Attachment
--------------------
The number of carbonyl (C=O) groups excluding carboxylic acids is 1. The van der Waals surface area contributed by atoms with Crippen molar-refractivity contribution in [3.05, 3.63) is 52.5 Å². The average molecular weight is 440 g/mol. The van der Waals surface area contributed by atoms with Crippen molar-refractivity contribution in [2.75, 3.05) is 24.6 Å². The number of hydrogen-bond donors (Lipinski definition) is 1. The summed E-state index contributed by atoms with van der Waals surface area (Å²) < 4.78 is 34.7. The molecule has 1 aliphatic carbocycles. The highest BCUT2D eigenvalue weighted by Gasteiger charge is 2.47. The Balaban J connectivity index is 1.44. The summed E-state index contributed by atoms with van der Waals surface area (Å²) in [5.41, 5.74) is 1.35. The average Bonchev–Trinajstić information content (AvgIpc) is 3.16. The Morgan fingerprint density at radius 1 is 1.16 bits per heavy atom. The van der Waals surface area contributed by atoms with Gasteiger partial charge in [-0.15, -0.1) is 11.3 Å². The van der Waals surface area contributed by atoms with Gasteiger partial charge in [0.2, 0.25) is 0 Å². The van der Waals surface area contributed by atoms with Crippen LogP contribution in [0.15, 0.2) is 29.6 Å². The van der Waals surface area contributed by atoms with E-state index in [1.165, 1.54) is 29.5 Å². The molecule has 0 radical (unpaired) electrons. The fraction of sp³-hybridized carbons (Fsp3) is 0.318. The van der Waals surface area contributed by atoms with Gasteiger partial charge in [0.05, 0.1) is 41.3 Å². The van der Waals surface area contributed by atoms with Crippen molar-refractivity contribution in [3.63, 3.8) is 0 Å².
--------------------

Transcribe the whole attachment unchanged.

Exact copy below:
The number of carbonyl (C=O) groups excluding carboxylic acids is 1. The van der Waals surface area contributed by atoms with Crippen molar-refractivity contribution in [3.05, 3.63) is 52.5 Å². The average molecular weight is 440 g/mol. The van der Waals surface area contributed by atoms with Crippen molar-refractivity contribution in [2.75, 3.05) is 24.6 Å². The number of hydrogen-bond donors (Lipinski definition) is 1. The summed E-state index contributed by atoms with van der Waals surface area (Å²) < 4.78 is 34.7. The molecule has 1 aliphatic carbocycles. The highest BCUT2D eigenvalue weighted by Gasteiger charge is 2.47. The Balaban J connectivity index is 1.44. The summed E-state index contributed by atoms with van der Waals surface area (Å²) in [5.41, 5.74) is 1.35. The average Bonchev–Trinajstić information content (AvgIpc) is 3.16. The Morgan fingerprint density at radius 1 is 1.16 bits per heavy atom. The van der Waals surface area contributed by atoms with Gasteiger partial charge in [-0.15, -0.1) is 11.3 Å². The van der Waals surface area contributed by atoms with Gasteiger partial charge in [0.2, 0.25) is 0 Å². The van der Waals surface area contributed by atoms with Crippen LogP contribution in [0.15, 0.2) is 29.6 Å². The van der Waals surface area contributed by atoms with E-state index in [1.165, 1.54) is 29.5 Å². The molecule has 0 radical (unpaired) electrons. The fraction of sp³-hybridized carbons (Fsp3) is 0.318. The van der Waals surface area contributed by atoms with Gasteiger partial charge in [0.05, 0.1) is 41.3 Å². The van der Waals surface area contributed by atoms with Crippen molar-refractivity contribution in [3.63, 3.8) is 0 Å².